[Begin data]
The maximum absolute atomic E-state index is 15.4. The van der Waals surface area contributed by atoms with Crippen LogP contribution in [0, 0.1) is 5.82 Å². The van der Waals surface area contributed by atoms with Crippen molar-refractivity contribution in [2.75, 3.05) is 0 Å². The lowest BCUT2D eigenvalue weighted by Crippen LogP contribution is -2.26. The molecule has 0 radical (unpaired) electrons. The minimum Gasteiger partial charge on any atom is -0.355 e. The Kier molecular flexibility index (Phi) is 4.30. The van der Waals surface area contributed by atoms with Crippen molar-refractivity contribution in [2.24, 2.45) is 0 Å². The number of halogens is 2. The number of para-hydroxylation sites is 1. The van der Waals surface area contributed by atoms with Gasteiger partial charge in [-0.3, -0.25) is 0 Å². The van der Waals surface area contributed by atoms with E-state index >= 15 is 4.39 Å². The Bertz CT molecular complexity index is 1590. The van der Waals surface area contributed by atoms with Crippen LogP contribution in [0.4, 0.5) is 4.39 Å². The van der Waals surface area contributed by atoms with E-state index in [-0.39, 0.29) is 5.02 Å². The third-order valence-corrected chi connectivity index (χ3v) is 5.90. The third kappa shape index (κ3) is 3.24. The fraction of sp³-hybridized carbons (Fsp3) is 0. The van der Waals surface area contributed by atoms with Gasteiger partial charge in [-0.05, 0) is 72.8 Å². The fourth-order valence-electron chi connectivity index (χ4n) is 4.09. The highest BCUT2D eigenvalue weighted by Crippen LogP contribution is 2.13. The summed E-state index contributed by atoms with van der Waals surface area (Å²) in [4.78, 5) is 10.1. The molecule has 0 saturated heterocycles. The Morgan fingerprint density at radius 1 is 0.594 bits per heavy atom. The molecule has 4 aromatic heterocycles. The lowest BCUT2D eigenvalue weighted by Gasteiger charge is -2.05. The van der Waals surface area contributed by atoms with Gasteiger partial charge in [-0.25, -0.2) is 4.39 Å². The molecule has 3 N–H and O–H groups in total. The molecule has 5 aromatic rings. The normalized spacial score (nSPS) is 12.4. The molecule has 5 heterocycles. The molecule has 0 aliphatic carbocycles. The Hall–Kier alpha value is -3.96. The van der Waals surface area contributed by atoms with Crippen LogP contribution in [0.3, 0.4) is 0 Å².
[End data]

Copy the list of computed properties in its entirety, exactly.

The maximum absolute atomic E-state index is 15.4. The van der Waals surface area contributed by atoms with Crippen LogP contribution in [0, 0.1) is 5.82 Å². The van der Waals surface area contributed by atoms with Crippen molar-refractivity contribution in [2.75, 3.05) is 0 Å². The lowest BCUT2D eigenvalue weighted by Crippen LogP contribution is -2.26. The molecule has 0 radical (unpaired) electrons. The minimum Gasteiger partial charge on any atom is -0.355 e. The Kier molecular flexibility index (Phi) is 4.30. The van der Waals surface area contributed by atoms with Crippen molar-refractivity contribution in [2.24, 2.45) is 0 Å². The number of halogens is 2. The number of para-hydroxylation sites is 1. The van der Waals surface area contributed by atoms with Gasteiger partial charge in [-0.3, -0.25) is 0 Å². The van der Waals surface area contributed by atoms with E-state index >= 15 is 4.39 Å². The Bertz CT molecular complexity index is 1590. The van der Waals surface area contributed by atoms with Crippen LogP contribution in [0.4, 0.5) is 4.39 Å². The van der Waals surface area contributed by atoms with E-state index in [-0.39, 0.29) is 5.02 Å². The third-order valence-corrected chi connectivity index (χ3v) is 5.90. The third kappa shape index (κ3) is 3.24. The fraction of sp³-hybridized carbons (Fsp3) is 0. The van der Waals surface area contributed by atoms with Gasteiger partial charge in [-0.05, 0) is 72.8 Å². The fourth-order valence-electron chi connectivity index (χ4n) is 4.09. The highest BCUT2D eigenvalue weighted by Crippen LogP contribution is 2.13. The summed E-state index contributed by atoms with van der Waals surface area (Å²) in [4.78, 5) is 10.1. The molecule has 0 saturated heterocycles. The Morgan fingerprint density at radius 1 is 0.594 bits per heavy atom. The molecule has 4 aromatic heterocycles. The lowest BCUT2D eigenvalue weighted by Gasteiger charge is -2.05. The van der Waals surface area contributed by atoms with Gasteiger partial charge in [-0.25, -0.2) is 4.39 Å². The molecule has 3 N–H and O–H groups in total. The molecule has 5 aromatic rings. The normalized spacial score (nSPS) is 12.4. The molecule has 5 heterocycles. The molecule has 0 aliphatic carbocycles. The Hall–Kier alpha value is -3.96. The van der Waals surface area contributed by atoms with Crippen LogP contribution in [0.3, 0.4) is 0 Å².